It became crystal clear again this week that in the absence of character bluster and bravado are a poor replacement. When authorities and leaders resort to ad hominem and strawman attacks because they have made self-righteous and self-aggrandizing choices that they can’t defend with logic or honesty.

It would seem that I should be equally skeptical of the corollary ” just because someone has character doesn’t mean they have influence”.  It would be depressing and disappointing to consider that honesty, transparent, caring people lack influence. It is likely just a matter of scale. If 100,000 Twitter followers or 10,000,000 YouTube views suggests influence then a meaningful relationship and mentorship is insignificant. But if a changed life, a changed disposition or a changed heart is the measure then influence may be inversely proportional to following or views.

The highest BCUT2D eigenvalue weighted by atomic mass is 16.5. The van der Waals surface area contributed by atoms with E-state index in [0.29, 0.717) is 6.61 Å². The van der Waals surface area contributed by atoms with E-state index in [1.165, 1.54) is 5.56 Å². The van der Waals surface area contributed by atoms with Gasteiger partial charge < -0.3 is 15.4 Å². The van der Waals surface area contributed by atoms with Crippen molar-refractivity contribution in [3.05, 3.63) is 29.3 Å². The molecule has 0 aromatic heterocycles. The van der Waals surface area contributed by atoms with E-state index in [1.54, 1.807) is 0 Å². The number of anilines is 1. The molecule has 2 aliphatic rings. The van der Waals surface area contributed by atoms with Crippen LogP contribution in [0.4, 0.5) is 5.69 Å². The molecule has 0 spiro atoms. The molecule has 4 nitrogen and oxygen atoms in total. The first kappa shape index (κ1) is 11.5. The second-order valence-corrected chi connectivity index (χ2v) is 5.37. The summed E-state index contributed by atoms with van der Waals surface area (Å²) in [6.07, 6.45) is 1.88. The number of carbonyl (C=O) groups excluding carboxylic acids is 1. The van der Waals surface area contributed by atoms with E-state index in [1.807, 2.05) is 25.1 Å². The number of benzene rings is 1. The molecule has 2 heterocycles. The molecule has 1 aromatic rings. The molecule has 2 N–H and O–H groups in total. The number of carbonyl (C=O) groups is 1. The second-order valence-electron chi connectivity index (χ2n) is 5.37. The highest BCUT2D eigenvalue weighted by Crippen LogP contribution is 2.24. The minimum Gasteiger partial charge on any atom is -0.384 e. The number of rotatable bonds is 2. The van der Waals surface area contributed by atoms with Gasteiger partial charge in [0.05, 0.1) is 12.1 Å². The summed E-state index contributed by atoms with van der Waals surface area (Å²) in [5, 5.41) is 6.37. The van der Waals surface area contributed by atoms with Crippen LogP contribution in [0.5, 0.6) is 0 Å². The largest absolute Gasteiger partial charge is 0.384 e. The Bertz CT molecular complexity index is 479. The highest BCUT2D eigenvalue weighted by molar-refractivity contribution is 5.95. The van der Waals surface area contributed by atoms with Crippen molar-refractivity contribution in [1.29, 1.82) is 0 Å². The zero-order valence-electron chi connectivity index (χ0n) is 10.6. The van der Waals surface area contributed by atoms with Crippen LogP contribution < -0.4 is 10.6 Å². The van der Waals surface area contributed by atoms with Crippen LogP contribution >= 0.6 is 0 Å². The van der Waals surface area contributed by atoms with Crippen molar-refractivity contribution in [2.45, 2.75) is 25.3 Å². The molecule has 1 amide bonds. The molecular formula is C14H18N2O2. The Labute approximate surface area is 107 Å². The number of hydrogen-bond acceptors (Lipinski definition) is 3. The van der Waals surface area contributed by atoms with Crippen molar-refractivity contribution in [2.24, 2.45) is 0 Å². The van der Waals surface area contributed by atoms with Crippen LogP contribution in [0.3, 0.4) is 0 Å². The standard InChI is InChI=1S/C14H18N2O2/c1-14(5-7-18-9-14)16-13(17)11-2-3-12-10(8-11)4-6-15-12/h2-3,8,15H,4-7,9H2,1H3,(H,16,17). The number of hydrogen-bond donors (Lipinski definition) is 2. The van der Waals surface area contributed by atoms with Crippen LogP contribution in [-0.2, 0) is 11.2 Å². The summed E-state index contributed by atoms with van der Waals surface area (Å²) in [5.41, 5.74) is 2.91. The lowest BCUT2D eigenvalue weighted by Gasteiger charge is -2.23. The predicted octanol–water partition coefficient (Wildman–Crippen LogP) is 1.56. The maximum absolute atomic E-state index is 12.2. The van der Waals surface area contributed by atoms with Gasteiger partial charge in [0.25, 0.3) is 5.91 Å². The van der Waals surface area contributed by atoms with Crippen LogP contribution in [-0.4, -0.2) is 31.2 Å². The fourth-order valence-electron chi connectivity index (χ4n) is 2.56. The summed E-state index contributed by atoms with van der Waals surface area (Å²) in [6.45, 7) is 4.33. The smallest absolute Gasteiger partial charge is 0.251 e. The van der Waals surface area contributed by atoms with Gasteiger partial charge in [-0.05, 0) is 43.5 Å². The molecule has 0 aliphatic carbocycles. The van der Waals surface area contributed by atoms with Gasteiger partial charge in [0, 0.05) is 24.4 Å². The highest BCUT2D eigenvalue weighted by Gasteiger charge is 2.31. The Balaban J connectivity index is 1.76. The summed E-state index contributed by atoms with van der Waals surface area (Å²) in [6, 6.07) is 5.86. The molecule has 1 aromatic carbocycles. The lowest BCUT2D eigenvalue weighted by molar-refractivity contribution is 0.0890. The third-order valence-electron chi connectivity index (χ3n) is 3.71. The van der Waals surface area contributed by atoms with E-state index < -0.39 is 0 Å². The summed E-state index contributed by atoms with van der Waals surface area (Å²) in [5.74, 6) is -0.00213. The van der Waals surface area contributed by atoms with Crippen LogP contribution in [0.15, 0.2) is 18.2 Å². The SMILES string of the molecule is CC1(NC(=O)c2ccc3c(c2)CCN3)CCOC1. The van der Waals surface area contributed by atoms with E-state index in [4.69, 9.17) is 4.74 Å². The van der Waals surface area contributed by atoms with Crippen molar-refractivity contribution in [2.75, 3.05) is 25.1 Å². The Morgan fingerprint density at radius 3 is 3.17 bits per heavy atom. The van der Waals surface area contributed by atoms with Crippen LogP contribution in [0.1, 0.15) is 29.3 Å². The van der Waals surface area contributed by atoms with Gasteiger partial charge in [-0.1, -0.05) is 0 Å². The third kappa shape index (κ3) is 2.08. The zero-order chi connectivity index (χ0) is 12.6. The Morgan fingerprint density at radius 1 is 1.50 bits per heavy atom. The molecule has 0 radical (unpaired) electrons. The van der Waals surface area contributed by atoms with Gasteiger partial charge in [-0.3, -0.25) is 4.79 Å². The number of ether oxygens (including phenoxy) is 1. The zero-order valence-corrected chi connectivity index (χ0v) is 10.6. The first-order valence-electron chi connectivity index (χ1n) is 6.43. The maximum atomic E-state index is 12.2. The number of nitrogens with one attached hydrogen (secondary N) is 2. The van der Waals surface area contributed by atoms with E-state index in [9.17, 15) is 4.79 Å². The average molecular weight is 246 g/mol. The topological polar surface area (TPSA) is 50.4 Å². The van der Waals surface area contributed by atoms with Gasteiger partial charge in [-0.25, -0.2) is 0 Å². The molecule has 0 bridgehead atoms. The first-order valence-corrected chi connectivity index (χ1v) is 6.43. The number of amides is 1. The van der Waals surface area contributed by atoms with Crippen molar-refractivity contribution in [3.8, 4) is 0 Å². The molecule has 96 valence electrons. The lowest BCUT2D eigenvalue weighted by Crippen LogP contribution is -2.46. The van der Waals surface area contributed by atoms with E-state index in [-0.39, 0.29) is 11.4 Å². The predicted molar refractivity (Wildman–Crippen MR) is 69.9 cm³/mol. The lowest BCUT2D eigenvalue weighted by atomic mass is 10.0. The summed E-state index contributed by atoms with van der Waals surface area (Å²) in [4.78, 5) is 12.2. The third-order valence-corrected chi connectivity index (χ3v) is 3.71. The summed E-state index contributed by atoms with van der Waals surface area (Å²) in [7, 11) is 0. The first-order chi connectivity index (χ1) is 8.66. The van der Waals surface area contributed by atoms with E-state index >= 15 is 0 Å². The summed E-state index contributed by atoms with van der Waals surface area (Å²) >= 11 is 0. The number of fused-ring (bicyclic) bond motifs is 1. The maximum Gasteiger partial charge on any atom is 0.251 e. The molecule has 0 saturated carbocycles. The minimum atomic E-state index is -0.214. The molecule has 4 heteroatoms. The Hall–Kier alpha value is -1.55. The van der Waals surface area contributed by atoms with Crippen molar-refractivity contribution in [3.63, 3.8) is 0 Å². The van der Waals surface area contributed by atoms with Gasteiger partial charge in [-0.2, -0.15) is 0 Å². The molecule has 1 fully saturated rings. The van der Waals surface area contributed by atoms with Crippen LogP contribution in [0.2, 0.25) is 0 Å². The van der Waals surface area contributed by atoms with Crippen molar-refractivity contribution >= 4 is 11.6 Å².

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I had two remarkable meetings today where we discussed a range of issues and differences of opinions. I left both with a fresh perspective, new data points and challenges and a sense of fulfillment. Both meetings were far more influential than any Facebook post or Instagram photo I will encounter today.

Make Today Remarkable, by setting your expectations at a human scale,

B

Which List Would You Prefer?

Looking at the two lists below, which list or words would you never want used to describe you; Bob is …. Jill is ….?

A

adaptable adventurous affectionate agreeable ambitious amiable amusing brave
bright broad-minded calm careful charming communicative compassionate
considerate courageous courteous creative decisive determined diligent
diplomatic discreet dynamic easygoing emotional energetic enthusiastic
exuberant fair-minded faithful fearless forceful frank friendly funny …

B

aggressive aloof arrogant belligerent big-headed bitchy boastful bone-idle
boring bossy callous cantankerous careless changeable clinging compulsive
conservative cowardly cruel cunning cynical deceitful detached dishonest dogmatic
domineering finicky flirtatious foolish foolhardy fussy

+/-

List A or List B? adaptable or aggressive? courageous or cowardly? I recognize that any list isn’t as simple as positive or negative. As I think about List B, I wouldn’t be offended being called changeable, flirtatious and being called forceful or emotional from List A might cause anxiety for some.